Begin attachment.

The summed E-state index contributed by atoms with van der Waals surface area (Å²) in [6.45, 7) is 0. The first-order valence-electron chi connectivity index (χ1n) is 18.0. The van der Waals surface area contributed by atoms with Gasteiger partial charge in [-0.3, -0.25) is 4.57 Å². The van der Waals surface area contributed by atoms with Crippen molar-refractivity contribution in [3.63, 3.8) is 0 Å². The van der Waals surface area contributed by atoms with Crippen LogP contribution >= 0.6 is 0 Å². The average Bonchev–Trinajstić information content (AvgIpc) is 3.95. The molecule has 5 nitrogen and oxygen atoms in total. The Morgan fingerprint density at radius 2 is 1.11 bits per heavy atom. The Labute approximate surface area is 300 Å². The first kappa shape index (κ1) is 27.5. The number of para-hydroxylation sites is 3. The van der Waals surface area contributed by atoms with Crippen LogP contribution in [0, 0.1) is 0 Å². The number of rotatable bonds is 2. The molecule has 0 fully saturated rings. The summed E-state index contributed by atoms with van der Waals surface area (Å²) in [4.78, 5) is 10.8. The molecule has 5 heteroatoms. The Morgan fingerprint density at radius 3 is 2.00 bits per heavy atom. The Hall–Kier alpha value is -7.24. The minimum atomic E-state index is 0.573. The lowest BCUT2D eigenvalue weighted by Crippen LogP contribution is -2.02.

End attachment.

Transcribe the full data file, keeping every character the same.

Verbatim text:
The summed E-state index contributed by atoms with van der Waals surface area (Å²) in [6.45, 7) is 0. The first-order valence-electron chi connectivity index (χ1n) is 18.0. The van der Waals surface area contributed by atoms with Gasteiger partial charge in [-0.3, -0.25) is 4.57 Å². The van der Waals surface area contributed by atoms with Crippen molar-refractivity contribution in [3.63, 3.8) is 0 Å². The van der Waals surface area contributed by atoms with Crippen LogP contribution >= 0.6 is 0 Å². The average Bonchev–Trinajstić information content (AvgIpc) is 3.95. The molecule has 5 nitrogen and oxygen atoms in total. The Morgan fingerprint density at radius 2 is 1.11 bits per heavy atom. The Labute approximate surface area is 300 Å². The first kappa shape index (κ1) is 27.5. The number of para-hydroxylation sites is 3. The van der Waals surface area contributed by atoms with Crippen LogP contribution in [0, 0.1) is 0 Å². The number of rotatable bonds is 2. The molecule has 0 fully saturated rings. The summed E-state index contributed by atoms with van der Waals surface area (Å²) in [4.78, 5) is 10.8. The molecule has 5 heteroatoms. The Morgan fingerprint density at radius 3 is 2.00 bits per heavy atom. The Hall–Kier alpha value is -7.24. The minimum atomic E-state index is 0.573. The lowest BCUT2D eigenvalue weighted by Crippen LogP contribution is -2.02.